LaBar: What The WWE Hall Of Fame Is And Isn't

This time every year, WWE announces a new member of their Hall of Fame. Thousands complain while noting the people who haven't yet been inducted.

That train is never late.

Ivory, a former WWE Women's Champion, was announced Monday as a member of the 2018 class. I've seen less-congratulations to Ivory and more complaints about who isn't in. This is because too many don't really understand or want to acknowledge what the WWE Hall of Fame ceremony is.

It's another booked wrestling show.

No public and consistent criteria to get in or be eligible. Nobody other than Vince McMahon has the ability to dictate who goes in. No fan voting. No media input.

It's booked like a wrestling show with spots to fill. The first spot is the main event name. One other semi-big name who had some main event matches in their career. A female. A tag-team. Then there's either a manager or mid-carder spot. Finally, let's not forget the celebrity wing. There's also the attraction from the stories and speech given by who is chosen to induct them each member of the class.

That's all there is to it. A wrestling show where everyone is in tuxedos.

If WWE inducted based on top to bottom popularity and accomplishment—the well would run dry quickly. By 2025, if not sooner, there wouldn't be much left with enough drawing power to sell tickets and interest to watch.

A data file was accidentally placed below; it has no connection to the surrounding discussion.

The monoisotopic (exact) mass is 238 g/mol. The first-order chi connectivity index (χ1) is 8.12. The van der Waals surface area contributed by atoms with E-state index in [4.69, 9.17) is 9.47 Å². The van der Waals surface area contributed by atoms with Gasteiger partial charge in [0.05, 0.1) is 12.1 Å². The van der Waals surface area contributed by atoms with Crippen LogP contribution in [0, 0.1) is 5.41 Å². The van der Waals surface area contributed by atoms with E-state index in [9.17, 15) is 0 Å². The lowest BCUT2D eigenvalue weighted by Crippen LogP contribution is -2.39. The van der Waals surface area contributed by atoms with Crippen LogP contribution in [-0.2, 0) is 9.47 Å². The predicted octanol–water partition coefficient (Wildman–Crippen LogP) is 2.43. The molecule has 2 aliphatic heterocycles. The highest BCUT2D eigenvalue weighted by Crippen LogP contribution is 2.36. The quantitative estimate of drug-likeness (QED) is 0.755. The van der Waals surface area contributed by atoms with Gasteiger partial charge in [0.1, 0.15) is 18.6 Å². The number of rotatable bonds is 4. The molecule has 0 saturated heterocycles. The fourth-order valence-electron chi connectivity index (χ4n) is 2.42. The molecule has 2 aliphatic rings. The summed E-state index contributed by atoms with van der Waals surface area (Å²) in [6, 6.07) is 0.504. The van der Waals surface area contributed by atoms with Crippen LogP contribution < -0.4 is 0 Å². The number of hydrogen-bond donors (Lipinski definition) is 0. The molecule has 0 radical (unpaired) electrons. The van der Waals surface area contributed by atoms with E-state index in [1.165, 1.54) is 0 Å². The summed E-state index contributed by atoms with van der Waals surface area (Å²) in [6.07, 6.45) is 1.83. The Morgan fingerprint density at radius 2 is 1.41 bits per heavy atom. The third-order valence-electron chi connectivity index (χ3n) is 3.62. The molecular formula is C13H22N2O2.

Yes, Koko B. Ware is in before so many others. No, Chyna isn't and she deserves to be. Just like a wrestling show, there's casting needs at certain times. There's also politics and outside factors.

I wouldn't be shocked if eventually, WWE shoots an angle at the ceremony. You know, someone stands up and cuts the speaker off and then the speaker's son or daughter gets up to defend their honor. It's inevitable.

The official Pro Wrestling Hall of Fame does it the best if you're looking for a standardized format. They induct someone based upon a division. They have the TV era, modern era, referee division and more which at least gives you more rules by who is applicable.

They also have a physical Hall of Fame. When it was still in upstate New York, I had the honor of traveling there in a group of legends in the business in a few cars leaving Pittsburgh. In this group, I was with Dominic Denuicci and Bruno Sammartino (this was a few years before he went to WWE's HOF). What an experience walking through rooms of documented tradition with tradition walking beside me. Mick Foley even snuck in to the small ceremony surprise DeNucci, who broke him in to the business.

That Pro Wrestling Hall of Fame has since moved to Wichita Falls, Texas. I encourage you to check it out if ever in the area. They can afford to do their inductions the way they do because their ceremony isn't expecting huge revenue. It's not meant to sell out an arena as part of the kickoff to the biggest 5 consecutive days in one town like WWE's is.

Despite the arbitrary nature of WWE's Hall of Fame, being inducted still means something. For the talent going in, it means it's at least one more time the company and McMahon are relying on them to draw.

It's one more payday. One more spotlight. One more entrance to the music. One more promo on the mic.


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